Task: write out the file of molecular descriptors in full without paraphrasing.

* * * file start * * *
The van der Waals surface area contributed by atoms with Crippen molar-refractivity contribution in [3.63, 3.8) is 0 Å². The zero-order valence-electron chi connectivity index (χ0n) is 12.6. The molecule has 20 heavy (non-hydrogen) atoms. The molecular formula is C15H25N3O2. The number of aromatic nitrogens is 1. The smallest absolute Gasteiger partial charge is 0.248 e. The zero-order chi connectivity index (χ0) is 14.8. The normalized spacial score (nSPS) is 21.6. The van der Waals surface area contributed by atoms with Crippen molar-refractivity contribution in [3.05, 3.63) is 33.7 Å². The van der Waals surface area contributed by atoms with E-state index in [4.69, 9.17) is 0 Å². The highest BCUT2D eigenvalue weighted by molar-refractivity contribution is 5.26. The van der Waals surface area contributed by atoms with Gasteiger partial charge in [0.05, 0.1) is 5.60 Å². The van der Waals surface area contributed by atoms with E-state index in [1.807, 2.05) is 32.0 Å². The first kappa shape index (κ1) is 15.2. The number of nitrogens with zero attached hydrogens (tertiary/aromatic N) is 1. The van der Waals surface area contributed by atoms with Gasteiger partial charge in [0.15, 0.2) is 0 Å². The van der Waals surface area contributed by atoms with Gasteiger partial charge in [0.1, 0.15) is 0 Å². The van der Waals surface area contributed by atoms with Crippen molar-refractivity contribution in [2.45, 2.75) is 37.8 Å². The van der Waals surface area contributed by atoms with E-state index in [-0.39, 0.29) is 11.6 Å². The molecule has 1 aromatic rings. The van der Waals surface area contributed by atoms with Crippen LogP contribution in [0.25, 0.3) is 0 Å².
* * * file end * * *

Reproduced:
The van der Waals surface area contributed by atoms with Crippen molar-refractivity contribution in [3.63, 3.8) is 0 Å². The zero-order valence-electron chi connectivity index (χ0n) is 12.6. The molecule has 20 heavy (non-hydrogen) atoms. The molecular formula is C15H25N3O2. The number of aromatic nitrogens is 1. The smallest absolute Gasteiger partial charge is 0.248 e. The zero-order chi connectivity index (χ0) is 14.8. The normalized spacial score (nSPS) is 21.6. The van der Waals surface area contributed by atoms with Crippen molar-refractivity contribution in [3.05, 3.63) is 33.7 Å². The van der Waals surface area contributed by atoms with E-state index in [4.69, 9.17) is 0 Å². The highest BCUT2D eigenvalue weighted by molar-refractivity contribution is 5.26. The van der Waals surface area contributed by atoms with Gasteiger partial charge in [0.05, 0.1) is 5.60 Å². The van der Waals surface area contributed by atoms with E-state index in [1.807, 2.05) is 32.0 Å². The first kappa shape index (κ1) is 15.2. The number of nitrogens with zero attached hydrogens (tertiary/aromatic N) is 1. The van der Waals surface area contributed by atoms with Gasteiger partial charge in [0.15, 0.2) is 0 Å². The van der Waals surface area contributed by atoms with Gasteiger partial charge in [0.1, 0.15) is 0 Å². The van der Waals surface area contributed by atoms with Crippen molar-refractivity contribution in [2.45, 2.75) is 37.8 Å². The van der Waals surface area contributed by atoms with E-state index in [-0.39, 0.29) is 11.6 Å². The molecule has 1 aromatic rings. The van der Waals surface area contributed by atoms with Crippen LogP contribution in [0.25, 0.3) is 0 Å².